- 1 teaspoon per gallon prior to fermentation
Acid Blend – Typically, this component is also added prior to the addition of yeast. Acids have a direct influence on the growth of yeast, wine color and the overall balance and taste of your finished wine. It is not required in all wines but by adding Acid Blend to non-fruit wines you can make certain the sweet flavors balance with a pleasant tartness. This is especially important in Meads (fermented honey wine) and flower tea based wines such as dandelion or chamomile.
- ¼ tsp per gallon of Must
Yeast – The key component of making juice into wine. Yeast can be pretty fickle creatures but if the environment is right, these little buggers will eat up sugar relatively quickly. A crowd favorite is Montrachet yeast. It can be used for both white and red wine fermentations and is a great choice for the home winemaker. When adding yeast into a Must treated with Campden tablets be sure to wait 24 hours before the addition. If added sooner, you run the risk of killing off your yeast before it can start fermentation.
- ¼ tsp per gallon of Must, adding more can produce an off-putting sulfur taste
Timing – Once all components of your wine base have finally come together, you can sit back and let the yeast go to work. It’s best to run Primary Fermentation in a food-grade bucket as you will need to stir the mixture twice daily for 5-7 days. Gently prop the lid open on your bucket or cover with a fine mesh cloth to allow air flow and to prevent bugs or other contamination from entering. During this time you may notice a foamy, bubbling quality to your wine Must – this means your yeast are devouring the sugars you are feeding them! Optimum room temperature for this step is approximately 77 degrees Fahrenheit.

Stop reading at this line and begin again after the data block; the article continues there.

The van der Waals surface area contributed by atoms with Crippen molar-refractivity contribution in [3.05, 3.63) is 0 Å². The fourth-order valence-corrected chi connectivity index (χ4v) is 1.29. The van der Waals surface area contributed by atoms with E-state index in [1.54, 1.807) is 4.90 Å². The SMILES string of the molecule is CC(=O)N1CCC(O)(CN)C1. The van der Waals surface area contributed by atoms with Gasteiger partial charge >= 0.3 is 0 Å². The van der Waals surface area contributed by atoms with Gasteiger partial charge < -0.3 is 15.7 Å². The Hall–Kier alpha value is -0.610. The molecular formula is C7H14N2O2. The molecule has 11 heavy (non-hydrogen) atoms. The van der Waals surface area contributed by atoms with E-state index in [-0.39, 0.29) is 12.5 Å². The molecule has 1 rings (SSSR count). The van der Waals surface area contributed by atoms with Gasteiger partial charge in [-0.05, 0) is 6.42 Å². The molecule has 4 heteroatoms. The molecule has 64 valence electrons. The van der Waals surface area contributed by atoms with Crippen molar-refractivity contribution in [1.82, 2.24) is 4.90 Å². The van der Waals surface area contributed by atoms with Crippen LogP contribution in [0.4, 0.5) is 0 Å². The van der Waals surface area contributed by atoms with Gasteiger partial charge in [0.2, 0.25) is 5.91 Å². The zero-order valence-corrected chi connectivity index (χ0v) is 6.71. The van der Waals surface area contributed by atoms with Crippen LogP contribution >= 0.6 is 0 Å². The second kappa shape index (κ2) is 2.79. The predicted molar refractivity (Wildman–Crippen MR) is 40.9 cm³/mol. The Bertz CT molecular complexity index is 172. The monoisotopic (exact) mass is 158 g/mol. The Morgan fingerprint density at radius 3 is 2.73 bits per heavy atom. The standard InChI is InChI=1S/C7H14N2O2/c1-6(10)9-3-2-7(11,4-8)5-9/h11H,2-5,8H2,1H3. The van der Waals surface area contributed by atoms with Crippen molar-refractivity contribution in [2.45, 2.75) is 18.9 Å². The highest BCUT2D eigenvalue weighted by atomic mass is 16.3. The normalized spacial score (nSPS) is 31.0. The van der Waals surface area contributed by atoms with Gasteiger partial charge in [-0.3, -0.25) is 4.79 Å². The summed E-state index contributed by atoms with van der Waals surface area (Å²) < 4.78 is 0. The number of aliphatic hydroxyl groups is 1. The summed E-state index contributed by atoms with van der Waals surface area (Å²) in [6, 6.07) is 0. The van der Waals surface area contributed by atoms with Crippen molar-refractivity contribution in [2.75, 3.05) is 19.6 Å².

Secondary Fermentation in Carboy or Jug w/ airlock
Follow the sanitizing tips as previously outlined, prepare all items you will use in the wine transfer from bucket to carboy. Once Primary Fermentation has slowed, you can strain out the fruit solids. Carefully, without disturbing the yeast lees at the bottom of the fermentation bucket; siphon off the remaining liquid. It’s best to sacrifice a little wine to avoid siphoning the bottom sediment as this is also an initial step to clearing your wine.
By now will notice the aroma is starting to become more reminiscent of wine versus just being juice. To get an idea of the overall alcohol content you can use a vinometer. If you feel the percentage of alcohol is too low, you can add more sugar which will most likely kick-start a secondary round of fermentation. Topping off or reducing air volumes at the top of your carboy or jug may not be required if you’ve added sugar or your wine has continued to bubble. Stopper your container fitted with an airlock to allow for the escape of gas and to prevent air from entering back into the vessel. Allow to sit 7-14 days undisturbed until all bubbling ceases completely.
Rack & Clear
Time is drawing near to wine completion! This possible last step will take 5-7 days before enough settling has occurred to technically render your wine ready for bottling. At this point it will be important to completely fill your holding container to reduce the amount of head space exposing wine to the air. Sanitize all ‘tools’ you will use in siphoning off the clear wine from any sediment. If you need more liquid to top off your vessel, you can use water if the amount required is small. If a larger amount is needed, utilizing a complementary store-bought wine is acceptable. A stopper and airlock will again be used.